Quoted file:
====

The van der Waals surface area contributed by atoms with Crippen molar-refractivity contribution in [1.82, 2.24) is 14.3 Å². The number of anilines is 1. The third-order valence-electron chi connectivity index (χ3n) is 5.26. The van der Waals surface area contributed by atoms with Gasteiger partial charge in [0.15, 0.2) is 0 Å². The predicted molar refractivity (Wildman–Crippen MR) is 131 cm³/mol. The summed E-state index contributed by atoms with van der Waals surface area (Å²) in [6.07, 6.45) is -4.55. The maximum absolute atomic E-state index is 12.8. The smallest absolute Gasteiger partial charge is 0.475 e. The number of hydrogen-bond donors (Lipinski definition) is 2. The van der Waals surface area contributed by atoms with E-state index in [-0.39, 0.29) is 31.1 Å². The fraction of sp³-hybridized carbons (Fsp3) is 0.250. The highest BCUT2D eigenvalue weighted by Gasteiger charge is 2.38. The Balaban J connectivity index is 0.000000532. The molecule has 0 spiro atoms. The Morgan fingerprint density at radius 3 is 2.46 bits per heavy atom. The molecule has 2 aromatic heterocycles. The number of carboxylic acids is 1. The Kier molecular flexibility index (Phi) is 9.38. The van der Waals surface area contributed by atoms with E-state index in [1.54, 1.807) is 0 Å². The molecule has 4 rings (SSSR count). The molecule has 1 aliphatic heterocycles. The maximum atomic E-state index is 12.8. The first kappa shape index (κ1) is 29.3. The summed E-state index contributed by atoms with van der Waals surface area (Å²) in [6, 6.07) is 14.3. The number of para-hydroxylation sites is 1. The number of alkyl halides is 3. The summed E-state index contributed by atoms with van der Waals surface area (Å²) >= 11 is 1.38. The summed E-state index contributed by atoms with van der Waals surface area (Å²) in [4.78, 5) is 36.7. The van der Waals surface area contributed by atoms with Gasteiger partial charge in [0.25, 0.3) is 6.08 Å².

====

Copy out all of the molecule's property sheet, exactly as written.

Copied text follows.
The van der Waals surface area contributed by atoms with Crippen molar-refractivity contribution in [1.82, 2.24) is 14.3 Å². The number of anilines is 1. The third-order valence-electron chi connectivity index (χ3n) is 5.26. The van der Waals surface area contributed by atoms with Gasteiger partial charge in [0.15, 0.2) is 0 Å². The predicted molar refractivity (Wildman–Crippen MR) is 131 cm³/mol. The summed E-state index contributed by atoms with van der Waals surface area (Å²) in [6.07, 6.45) is -4.55. The maximum absolute atomic E-state index is 12.8. The smallest absolute Gasteiger partial charge is 0.475 e. The number of hydrogen-bond donors (Lipinski definition) is 2. The van der Waals surface area contributed by atoms with E-state index in [-0.39, 0.29) is 31.1 Å². The fraction of sp³-hybridized carbons (Fsp3) is 0.250. The highest BCUT2D eigenvalue weighted by Gasteiger charge is 2.38. The Balaban J connectivity index is 0.000000532. The molecule has 0 spiro atoms. The Morgan fingerprint density at radius 3 is 2.46 bits per heavy atom. The molecule has 2 aromatic heterocycles. The number of carboxylic acids is 1. The Kier molecular flexibility index (Phi) is 9.38. The van der Waals surface area contributed by atoms with E-state index in [1.54, 1.807) is 0 Å². The molecule has 4 rings (SSSR count). The molecule has 1 aliphatic heterocycles. The maximum atomic E-state index is 12.8. The first kappa shape index (κ1) is 29.3. The summed E-state index contributed by atoms with van der Waals surface area (Å²) in [6, 6.07) is 14.3. The number of para-hydroxylation sites is 1. The number of alkyl halides is 3. The summed E-state index contributed by atoms with van der Waals surface area (Å²) >= 11 is 1.38. The summed E-state index contributed by atoms with van der Waals surface area (Å²) in [4.78, 5) is 36.7. The van der Waals surface area contributed by atoms with Gasteiger partial charge in [0.25, 0.3) is 6.08 Å².